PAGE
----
On Tuesday I wrote about asking better questions. One of the easiest ways to ask better questions is to hang back a little. In a lecture, the answer to your question may be imminent. Even if it isn't, some thinking or research will help. It's the same with answering questions. Better to think about the question, and maybe ask clarifying questions, than to jump right in with "Let me explain".
Here's a slightly edited example from Earth Science Stack Exchange:
I suppose natural gas underground caverns on Earth have substantial volume and gas is in gaseous form there. I wonder how it would look like inside such cavern (with artificial light of course). Will one see a rocky sky at big distance?
The first answer was rather terse:
What is a good answer?
This answer, addressing the apparent misunderstanding the OP (original poster) has about gas being predominantly found in caverns, was the first thing that occurred to me too. But it's incomplete, and has other problems:
- It's not very patient, and comes across as rather dismissive. Not very welcoming for this new user.
- The reference is far from being an appropriate one, and seems to have been chosen randomly.
- It only addresses sandstone reservoirs, and even then only 'typical' ones.
- Assume the OP is smart and interested. They were smart and curious enough to track down a forum and ask a question that you're interested enough in to answer, so give them some credit.
- No bluffing! If you find yourself typing something like, "I don't know a lot about this, but..." then stop writing immediately. Instead, send the question to someone you know that can give a better answer then you.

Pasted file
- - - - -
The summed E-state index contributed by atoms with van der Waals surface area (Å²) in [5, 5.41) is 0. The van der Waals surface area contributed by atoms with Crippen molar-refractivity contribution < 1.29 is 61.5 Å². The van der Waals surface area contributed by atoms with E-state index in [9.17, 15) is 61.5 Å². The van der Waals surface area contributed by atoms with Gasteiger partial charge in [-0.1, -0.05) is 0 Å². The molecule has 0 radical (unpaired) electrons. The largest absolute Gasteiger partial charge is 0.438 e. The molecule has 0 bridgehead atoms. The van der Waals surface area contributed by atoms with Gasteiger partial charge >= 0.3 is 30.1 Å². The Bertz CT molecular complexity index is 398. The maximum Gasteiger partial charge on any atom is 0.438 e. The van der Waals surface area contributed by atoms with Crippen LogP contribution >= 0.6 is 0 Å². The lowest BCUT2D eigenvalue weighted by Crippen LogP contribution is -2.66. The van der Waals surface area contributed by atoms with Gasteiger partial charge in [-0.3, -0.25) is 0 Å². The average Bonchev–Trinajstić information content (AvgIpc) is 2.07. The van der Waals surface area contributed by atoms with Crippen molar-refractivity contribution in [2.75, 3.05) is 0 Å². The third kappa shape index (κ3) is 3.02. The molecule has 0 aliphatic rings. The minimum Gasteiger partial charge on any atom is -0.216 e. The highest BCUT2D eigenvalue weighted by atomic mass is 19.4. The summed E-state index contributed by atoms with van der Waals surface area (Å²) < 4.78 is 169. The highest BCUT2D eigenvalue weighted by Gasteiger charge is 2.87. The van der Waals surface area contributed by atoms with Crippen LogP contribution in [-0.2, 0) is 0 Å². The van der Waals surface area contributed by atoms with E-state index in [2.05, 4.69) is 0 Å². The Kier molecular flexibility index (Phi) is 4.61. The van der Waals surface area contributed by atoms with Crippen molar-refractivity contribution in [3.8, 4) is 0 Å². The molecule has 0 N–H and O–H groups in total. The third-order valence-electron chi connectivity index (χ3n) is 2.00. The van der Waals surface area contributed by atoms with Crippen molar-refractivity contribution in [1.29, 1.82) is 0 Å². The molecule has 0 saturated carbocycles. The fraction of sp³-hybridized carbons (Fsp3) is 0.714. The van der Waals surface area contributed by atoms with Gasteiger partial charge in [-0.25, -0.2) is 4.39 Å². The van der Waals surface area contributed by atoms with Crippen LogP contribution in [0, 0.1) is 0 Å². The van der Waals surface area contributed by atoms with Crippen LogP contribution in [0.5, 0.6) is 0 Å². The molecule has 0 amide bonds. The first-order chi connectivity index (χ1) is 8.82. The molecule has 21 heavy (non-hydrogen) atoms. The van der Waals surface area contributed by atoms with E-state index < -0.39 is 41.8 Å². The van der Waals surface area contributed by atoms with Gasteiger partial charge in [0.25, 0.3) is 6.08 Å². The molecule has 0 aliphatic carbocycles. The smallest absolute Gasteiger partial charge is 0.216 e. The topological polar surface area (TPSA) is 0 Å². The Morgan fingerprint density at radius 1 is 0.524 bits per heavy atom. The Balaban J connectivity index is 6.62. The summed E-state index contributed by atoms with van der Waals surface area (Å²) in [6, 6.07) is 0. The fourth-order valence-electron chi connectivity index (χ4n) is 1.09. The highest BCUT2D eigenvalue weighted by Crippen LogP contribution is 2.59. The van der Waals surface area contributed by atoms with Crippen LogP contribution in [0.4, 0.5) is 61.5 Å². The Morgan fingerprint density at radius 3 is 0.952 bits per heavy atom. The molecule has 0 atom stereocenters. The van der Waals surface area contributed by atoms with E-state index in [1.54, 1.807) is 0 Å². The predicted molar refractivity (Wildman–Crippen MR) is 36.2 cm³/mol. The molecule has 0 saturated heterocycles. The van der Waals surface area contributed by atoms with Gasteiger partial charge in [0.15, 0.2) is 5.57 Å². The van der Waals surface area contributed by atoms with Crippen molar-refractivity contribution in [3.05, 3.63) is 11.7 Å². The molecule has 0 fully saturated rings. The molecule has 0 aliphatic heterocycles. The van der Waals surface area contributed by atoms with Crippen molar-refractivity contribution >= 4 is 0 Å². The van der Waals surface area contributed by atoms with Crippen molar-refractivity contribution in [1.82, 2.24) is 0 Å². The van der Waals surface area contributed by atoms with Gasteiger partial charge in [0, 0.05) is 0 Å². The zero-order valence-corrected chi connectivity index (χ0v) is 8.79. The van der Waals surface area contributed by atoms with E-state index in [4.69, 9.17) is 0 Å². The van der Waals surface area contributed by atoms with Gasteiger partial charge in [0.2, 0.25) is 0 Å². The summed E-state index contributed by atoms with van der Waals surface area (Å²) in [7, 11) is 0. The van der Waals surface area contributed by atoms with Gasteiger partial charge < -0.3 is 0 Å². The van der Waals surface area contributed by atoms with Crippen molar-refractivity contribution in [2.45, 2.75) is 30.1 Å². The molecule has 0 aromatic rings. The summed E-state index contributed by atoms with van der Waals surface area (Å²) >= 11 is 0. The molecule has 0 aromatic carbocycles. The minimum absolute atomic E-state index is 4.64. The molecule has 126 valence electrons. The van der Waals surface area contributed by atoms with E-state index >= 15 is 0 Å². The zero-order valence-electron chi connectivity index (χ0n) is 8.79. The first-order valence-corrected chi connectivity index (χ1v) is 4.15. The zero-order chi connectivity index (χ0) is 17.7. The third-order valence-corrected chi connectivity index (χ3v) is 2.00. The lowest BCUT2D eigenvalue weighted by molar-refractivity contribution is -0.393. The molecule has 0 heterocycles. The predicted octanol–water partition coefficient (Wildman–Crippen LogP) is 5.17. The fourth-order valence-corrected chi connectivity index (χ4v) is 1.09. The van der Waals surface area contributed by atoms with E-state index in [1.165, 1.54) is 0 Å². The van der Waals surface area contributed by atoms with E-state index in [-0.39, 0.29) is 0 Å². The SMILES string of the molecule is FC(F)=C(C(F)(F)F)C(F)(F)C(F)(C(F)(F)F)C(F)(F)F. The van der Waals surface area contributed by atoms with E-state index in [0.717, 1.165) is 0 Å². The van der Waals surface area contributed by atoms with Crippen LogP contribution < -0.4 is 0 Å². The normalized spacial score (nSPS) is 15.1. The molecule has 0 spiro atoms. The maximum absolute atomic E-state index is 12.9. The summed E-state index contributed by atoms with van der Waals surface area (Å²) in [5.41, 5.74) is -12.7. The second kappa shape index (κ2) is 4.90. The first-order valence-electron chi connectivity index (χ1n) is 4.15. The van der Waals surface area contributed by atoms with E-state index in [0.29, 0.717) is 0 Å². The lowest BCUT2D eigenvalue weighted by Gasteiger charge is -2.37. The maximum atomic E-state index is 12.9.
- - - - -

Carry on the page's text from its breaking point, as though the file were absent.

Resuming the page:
- If possible, answer directly and clearly in the first sentence. I usually write it in bold. This should be the closest you can get to a one-word answer, especially if it was a direct question.
- Illustrate the answer with an example. A picture or a numerical example — if possible with working code in an accessible, open source language — go a long way to helping someone get further.
- Be brief but thorough. Round out your answer with some different angles on the question, especially if there's nuance in your answer. There's no need for an essay, so instead give links and references if the OP wants to know more.
- Make connections. If there are people in your community or organization who should be connected, connect them.
It's remarkable how much effort people are willing to put into a great answer. A question about detecting dog paw-prints on a pressure pad, posted to the programming community Stack Overflow, elicited some great answers.
The thread didn't end there. Check out these two answers by Joe Kington, a programmer–geoscientist in Houston:
- One epic answer with code and animated GIFs, showing how to make a time-series of pawprints.
- A second answer, with more code, introducing the concept of eigenpaws to improve paw recognition.
A final tip: writing informative answers might be best done on Wikipedia or your corporate wiki. Instead of writing a long response to the post, think about writing it somewhere more accessible, and instead posting a link to your answer.
What do you think makes a good answer to a question? Have you ever received an answer that went beyond helpful?